Urutu snakes are highly venomous pit vipers. Their bite leads to severe tissue damage and a wide range of other symptoms. About 2% of humans bitten by the snakes die from the venom. In most cases, antivenin provided quickly by emergency medical services can reduce the damage caused by the venom. Some injured victims must undergo amputations of the bitten limb because of the extent of tissue necrosis.

How do Urutu snakes hunt?

Urutu snakes are pit vipers. They use the heat-sensing organs on each side of their head, between each eye and the snout, to detect their prey. This prey is typically opossums, small rodents like mice and guinea pigs, or amphibians like frogs. They move quietly along the ground, find the prey and attack quickly and aggressively. The snake then injects its deadly venom into the animal to kill it for immediate feeding.

Are Urutu snakes aggressive?

Urutu snakes are aggressive to prey and other animals crossing their path. In South America where these snakes are native, they are considered a major threat for snakebite. Their aggression is usually defensive when they perceive a threat. They also sometimes attack unsuspecting or non-threatening animals when seeking food. A sleeping pet owner in Ohio was bitten by her Urutu pit viper in 2004 when the reptile escaped from its cage. The pet owner died from her injury.

Where do Urutu snakes live?

Urutu snakes are native to the South American countries of Argentina, Paraguay, Uruguay, and Brazil. The animal’s name varies by region and dialect. It dwells mostly in tropical forests, semitropical forests, and temperate deciduous forests within marshes, swamps, riverbanks, floodplains, and other areas with high humidity. It is also frequently found on sugarcane plantations.

What do Urutu snakes eat?

Urutu snakes usually eat opossums and small rodents. They will also eat amphibians like frogs. The small rodents that frequently make a meal for these reptiles include mice, rats, and guinea pigs that the snake hunts using its heat-sensing organs on each side of its head.

Is a urutu snake bite deadly?

One of the most important facts about the urutu snake is that it has a deadly bite. But only about 2% of bitten humans die from the snake’s venom today. Most seek immediate medical care and antivenin treatment. As a result of an Urutu snake bite, people experience severe tissue damage, blood clotting problems, pain, swelling, bleeding gums, and other immediate symptoms.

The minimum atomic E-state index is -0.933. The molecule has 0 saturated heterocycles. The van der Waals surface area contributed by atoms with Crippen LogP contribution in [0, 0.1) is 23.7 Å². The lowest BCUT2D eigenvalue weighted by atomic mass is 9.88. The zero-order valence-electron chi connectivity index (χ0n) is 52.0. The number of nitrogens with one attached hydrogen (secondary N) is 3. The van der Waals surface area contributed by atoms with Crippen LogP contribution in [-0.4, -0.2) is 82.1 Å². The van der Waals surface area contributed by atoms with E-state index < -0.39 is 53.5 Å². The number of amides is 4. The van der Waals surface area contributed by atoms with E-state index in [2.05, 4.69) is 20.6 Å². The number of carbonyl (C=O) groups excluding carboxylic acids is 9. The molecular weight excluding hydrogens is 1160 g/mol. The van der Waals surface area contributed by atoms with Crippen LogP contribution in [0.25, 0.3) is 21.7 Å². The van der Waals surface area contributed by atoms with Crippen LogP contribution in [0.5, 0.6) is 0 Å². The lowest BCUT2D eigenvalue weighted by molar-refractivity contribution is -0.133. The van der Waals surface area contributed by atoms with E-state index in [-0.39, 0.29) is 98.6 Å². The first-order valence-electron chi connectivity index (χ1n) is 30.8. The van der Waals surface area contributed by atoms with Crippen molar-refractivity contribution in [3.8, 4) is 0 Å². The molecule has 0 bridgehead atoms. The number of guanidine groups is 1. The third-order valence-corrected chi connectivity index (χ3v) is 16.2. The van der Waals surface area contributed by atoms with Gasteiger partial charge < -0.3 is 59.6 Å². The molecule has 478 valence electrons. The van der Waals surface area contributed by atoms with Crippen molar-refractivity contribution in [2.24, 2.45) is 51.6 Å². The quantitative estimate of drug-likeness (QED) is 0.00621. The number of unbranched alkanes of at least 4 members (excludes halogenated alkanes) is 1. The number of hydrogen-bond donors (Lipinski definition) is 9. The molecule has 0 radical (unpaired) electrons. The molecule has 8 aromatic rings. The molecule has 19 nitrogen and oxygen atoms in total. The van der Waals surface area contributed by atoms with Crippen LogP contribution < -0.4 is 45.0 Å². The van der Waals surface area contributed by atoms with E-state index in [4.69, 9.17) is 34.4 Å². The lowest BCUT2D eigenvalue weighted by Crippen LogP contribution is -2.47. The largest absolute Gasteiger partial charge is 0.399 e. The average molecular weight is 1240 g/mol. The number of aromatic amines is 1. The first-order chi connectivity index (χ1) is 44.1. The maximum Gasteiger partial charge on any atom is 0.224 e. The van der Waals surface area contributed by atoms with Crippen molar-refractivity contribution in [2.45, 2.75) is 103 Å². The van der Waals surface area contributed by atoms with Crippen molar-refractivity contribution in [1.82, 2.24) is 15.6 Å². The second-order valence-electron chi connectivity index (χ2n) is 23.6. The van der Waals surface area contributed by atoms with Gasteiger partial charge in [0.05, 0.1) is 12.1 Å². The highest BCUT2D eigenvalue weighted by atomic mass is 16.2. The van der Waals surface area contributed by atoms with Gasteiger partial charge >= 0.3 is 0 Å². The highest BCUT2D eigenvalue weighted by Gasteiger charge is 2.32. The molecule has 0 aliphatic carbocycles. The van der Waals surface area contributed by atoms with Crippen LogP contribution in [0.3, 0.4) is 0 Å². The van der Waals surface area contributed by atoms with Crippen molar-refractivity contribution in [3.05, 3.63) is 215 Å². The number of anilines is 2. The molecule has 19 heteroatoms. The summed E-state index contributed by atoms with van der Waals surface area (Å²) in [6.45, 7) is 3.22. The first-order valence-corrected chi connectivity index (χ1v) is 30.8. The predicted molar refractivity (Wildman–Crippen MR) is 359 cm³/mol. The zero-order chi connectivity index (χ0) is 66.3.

Where are urutu snakes found?

Urutu snakes are found in humid regions of Argentina, Brazil, Paraguay and Uruguay. The highly venomous reptile is often detected on sugar plantations and in the wetlands of these countries. Because the snake does not migrate, it remains within its native geographies except when transported on the exotic pet market.

What other names does the urutu snake go by?

There are dozens of names for the Urutu snake according to region and dialect. The most common names include yarará grande, wutu, and crossed pit vipers. In Argentina, it is also called víbora de la cruz. Brazilians call the snake boicoatiara, coatiara, cruzeira, jararaca de agosto and jararaca rabo-de-porco, as well as other variations of these terms. Paraguans call the Urutu by several names, including yarará acácusú, mbói-kwatiara and mbói-cuatiá. Uruguans refer to the venomous pit viper as yarará, víbora de la cruz and crucera.

Sources
  1. Wikipedia, Available here: https://en.wikipedia.org/wiki/Bothrops_alternatus
  2. Reptile Database, Available here: https://reptile-database.reptarium.cz/species?genus=Bothrops&species=alternatus
  3. iNaturalist, Available here: https://www-inaturalist-org.translate.goog/guide_taxa/1486603?_x_tr_sl=pt&_x_tr_tl=en&_x_tr_hl=en&_x_tr_pto=sc
  4. Reptile Fact, Available here: https://www.reptilefact.com/urutu.html
  5. Jungle Dragon, Available here: https://www.jungledragon.com/specie/9936/urutu.html
  6. Department of Ecology University of São Paulo, Available here: http://eco.ib.usp.br/labvert/alternatusPredation.pdf
  7. Wikipedia, Available here: https://en.wikipedia.org/wiki/Bothrops_alternatus
  8. Reptile Database, Available here: https://reptile-database.reptarium.cz/species?genus=Bothrops&species=alternatus
  9. iNaturalist, Available here: https://www-inaturalist-org.translate.goog/guide_taxa/1486603?_x_tr_sl=pt&_x_tr_tl=en&_x_tr_hl=en&_x_tr_pto=sc
  10. Reptile Fact, Available here: https://www.reptilefact.com/urutu.html
  11. Jungle Dragon, Available here: https://www.jungledragon.com/specie/9936/urutu.html
  12. Department of Ecology University of São Paulo, Available here: http://eco.ib.usp.br/labvert/alternatusPredation.pdf
  13. Research Gate, Available here: https://www.researchgate.net/publication/236897128_Bothrops_alternatus_Urutu_Predation
  14. Agencia Fapesp, Available here: https://agencia.fapesp.br/a-protein-from-urutu-snake-venom-could-be-beneficial-to-the-heart/18088/
  15. Fauna Paraguay, Available here: http://www.faunaparaguay.com/bothropsalternatus.html
  16. EOL, Available here: https://eol.org/pages/52233800
  17. IUCN Red List (1970) Snakelets or neonates